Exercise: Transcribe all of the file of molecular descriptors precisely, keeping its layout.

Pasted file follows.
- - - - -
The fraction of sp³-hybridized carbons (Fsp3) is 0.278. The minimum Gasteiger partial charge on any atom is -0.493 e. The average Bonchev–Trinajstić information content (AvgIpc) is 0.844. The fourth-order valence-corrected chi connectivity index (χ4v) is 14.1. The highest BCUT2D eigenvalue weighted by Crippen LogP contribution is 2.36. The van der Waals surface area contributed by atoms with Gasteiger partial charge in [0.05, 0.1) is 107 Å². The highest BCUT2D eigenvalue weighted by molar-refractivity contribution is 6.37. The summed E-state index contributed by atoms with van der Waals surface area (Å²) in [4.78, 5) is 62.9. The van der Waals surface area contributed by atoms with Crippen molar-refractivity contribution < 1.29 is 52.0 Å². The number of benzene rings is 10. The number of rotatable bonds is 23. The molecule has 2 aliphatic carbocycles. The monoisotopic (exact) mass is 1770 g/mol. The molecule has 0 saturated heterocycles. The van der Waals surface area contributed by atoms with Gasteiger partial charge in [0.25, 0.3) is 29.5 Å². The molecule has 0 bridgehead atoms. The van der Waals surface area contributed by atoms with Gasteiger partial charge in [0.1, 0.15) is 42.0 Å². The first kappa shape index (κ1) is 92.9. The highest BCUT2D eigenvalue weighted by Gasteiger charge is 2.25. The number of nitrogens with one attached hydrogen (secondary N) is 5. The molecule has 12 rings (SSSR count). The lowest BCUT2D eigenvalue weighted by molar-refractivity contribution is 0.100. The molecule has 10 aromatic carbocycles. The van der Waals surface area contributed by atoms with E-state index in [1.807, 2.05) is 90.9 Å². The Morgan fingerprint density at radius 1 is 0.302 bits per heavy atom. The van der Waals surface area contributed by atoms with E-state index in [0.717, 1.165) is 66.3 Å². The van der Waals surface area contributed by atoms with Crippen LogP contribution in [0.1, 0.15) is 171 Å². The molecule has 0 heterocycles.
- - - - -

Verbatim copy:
The fraction of sp³-hybridized carbons (Fsp3) is 0.278. The minimum Gasteiger partial charge on any atom is -0.493 e. The average Bonchev–Trinajstić information content (AvgIpc) is 0.844. The fourth-order valence-corrected chi connectivity index (χ4v) is 14.1. The highest BCUT2D eigenvalue weighted by Crippen LogP contribution is 2.36. The van der Waals surface area contributed by atoms with Gasteiger partial charge in [0.05, 0.1) is 107 Å². The highest BCUT2D eigenvalue weighted by molar-refractivity contribution is 6.37. The summed E-state index contributed by atoms with van der Waals surface area (Å²) in [4.78, 5) is 62.9. The van der Waals surface area contributed by atoms with Crippen molar-refractivity contribution < 1.29 is 52.0 Å². The number of benzene rings is 10. The number of rotatable bonds is 23. The molecule has 2 aliphatic carbocycles. The monoisotopic (exact) mass is 1770 g/mol. The molecule has 0 saturated heterocycles. The van der Waals surface area contributed by atoms with Gasteiger partial charge in [0.25, 0.3) is 29.5 Å². The molecule has 0 bridgehead atoms. The van der Waals surface area contributed by atoms with Gasteiger partial charge in [0.1, 0.15) is 42.0 Å². The first kappa shape index (κ1) is 92.9. The highest BCUT2D eigenvalue weighted by Gasteiger charge is 2.25. The number of nitrogens with one attached hydrogen (secondary N) is 5. The molecule has 12 rings (SSSR count). The lowest BCUT2D eigenvalue weighted by molar-refractivity contribution is 0.100. The molecule has 10 aromatic carbocycles. The van der Waals surface area contributed by atoms with E-state index in [1.807, 2.05) is 90.9 Å². The Morgan fingerprint density at radius 1 is 0.302 bits per heavy atom. The van der Waals surface area contributed by atoms with E-state index in [0.717, 1.165) is 66.3 Å². The van der Waals surface area contributed by atoms with Crippen LogP contribution in [0.1, 0.15) is 171 Å². The molecule has 0 heterocycles.